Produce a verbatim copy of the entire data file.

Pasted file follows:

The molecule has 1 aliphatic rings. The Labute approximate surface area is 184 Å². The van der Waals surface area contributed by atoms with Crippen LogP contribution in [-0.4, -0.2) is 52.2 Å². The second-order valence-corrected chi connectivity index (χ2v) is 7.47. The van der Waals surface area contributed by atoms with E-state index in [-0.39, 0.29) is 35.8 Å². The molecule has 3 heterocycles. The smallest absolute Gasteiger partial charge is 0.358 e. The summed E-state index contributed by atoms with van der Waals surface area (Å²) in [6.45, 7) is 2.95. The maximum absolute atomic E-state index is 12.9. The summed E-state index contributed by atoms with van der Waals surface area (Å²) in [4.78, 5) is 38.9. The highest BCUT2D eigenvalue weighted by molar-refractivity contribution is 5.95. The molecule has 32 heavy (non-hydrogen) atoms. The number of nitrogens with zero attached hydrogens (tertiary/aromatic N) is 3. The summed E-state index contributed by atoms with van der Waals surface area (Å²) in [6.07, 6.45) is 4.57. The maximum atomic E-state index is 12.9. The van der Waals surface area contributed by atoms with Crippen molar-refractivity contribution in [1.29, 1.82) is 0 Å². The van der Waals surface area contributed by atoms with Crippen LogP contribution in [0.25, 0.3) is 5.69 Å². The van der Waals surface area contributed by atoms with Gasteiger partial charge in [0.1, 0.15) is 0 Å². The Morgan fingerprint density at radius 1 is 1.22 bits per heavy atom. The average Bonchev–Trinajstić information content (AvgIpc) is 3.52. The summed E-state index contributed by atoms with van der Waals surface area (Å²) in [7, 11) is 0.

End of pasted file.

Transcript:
The molecule has 1 aliphatic rings. The Labute approximate surface area is 184 Å². The van der Waals surface area contributed by atoms with Crippen LogP contribution in [-0.4, -0.2) is 52.2 Å². The second-order valence-corrected chi connectivity index (χ2v) is 7.47. The van der Waals surface area contributed by atoms with E-state index in [-0.39, 0.29) is 35.8 Å². The molecule has 3 heterocycles. The smallest absolute Gasteiger partial charge is 0.358 e. The summed E-state index contributed by atoms with van der Waals surface area (Å²) in [6.45, 7) is 2.95. The maximum absolute atomic E-state index is 12.9. The summed E-state index contributed by atoms with van der Waals surface area (Å²) in [4.78, 5) is 38.9. The highest BCUT2D eigenvalue weighted by molar-refractivity contribution is 5.95. The molecule has 32 heavy (non-hydrogen) atoms. The number of nitrogens with zero attached hydrogens (tertiary/aromatic N) is 3. The summed E-state index contributed by atoms with van der Waals surface area (Å²) in [6.07, 6.45) is 4.57. The maximum atomic E-state index is 12.9. The van der Waals surface area contributed by atoms with Crippen molar-refractivity contribution in [1.29, 1.82) is 0 Å². The van der Waals surface area contributed by atoms with Crippen LogP contribution in [0.25, 0.3) is 5.69 Å². The van der Waals surface area contributed by atoms with Gasteiger partial charge in [0.1, 0.15) is 0 Å². The Morgan fingerprint density at radius 1 is 1.22 bits per heavy atom. The average Bonchev–Trinajstić information content (AvgIpc) is 3.52. The summed E-state index contributed by atoms with van der Waals surface area (Å²) in [7, 11) is 0.